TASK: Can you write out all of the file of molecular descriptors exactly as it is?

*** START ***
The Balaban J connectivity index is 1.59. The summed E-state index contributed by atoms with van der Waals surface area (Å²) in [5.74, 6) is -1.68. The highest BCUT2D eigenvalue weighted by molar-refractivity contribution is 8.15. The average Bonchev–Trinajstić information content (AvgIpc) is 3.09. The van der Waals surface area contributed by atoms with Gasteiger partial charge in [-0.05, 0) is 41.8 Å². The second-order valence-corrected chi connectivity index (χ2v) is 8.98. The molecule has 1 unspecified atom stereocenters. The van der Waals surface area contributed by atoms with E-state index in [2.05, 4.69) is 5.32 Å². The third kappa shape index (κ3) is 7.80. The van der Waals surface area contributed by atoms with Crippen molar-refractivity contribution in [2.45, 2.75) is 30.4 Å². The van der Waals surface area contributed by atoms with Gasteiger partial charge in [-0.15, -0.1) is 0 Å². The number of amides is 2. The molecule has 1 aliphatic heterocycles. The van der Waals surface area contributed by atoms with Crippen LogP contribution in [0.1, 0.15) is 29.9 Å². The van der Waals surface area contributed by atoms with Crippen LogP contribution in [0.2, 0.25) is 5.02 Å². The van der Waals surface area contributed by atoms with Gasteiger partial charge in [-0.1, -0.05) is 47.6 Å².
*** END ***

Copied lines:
The Balaban J connectivity index is 1.59. The summed E-state index contributed by atoms with van der Waals surface area (Å²) in [5.74, 6) is -1.68. The highest BCUT2D eigenvalue weighted by molar-refractivity contribution is 8.15. The average Bonchev–Trinajstić information content (AvgIpc) is 3.09. The van der Waals surface area contributed by atoms with Gasteiger partial charge in [-0.05, 0) is 41.8 Å². The second-order valence-corrected chi connectivity index (χ2v) is 8.98. The molecule has 1 unspecified atom stereocenters. The van der Waals surface area contributed by atoms with E-state index in [2.05, 4.69) is 5.32 Å². The third kappa shape index (κ3) is 7.80. The van der Waals surface area contributed by atoms with Crippen molar-refractivity contribution in [2.45, 2.75) is 30.4 Å². The van der Waals surface area contributed by atoms with Gasteiger partial charge in [-0.15, -0.1) is 0 Å². The number of amides is 2. The molecule has 1 aliphatic heterocycles. The van der Waals surface area contributed by atoms with Crippen LogP contribution in [0.1, 0.15) is 29.9 Å². The van der Waals surface area contributed by atoms with Crippen LogP contribution in [0.2, 0.25) is 5.02 Å². The van der Waals surface area contributed by atoms with Gasteiger partial charge in [-0.1, -0.05) is 47.6 Å².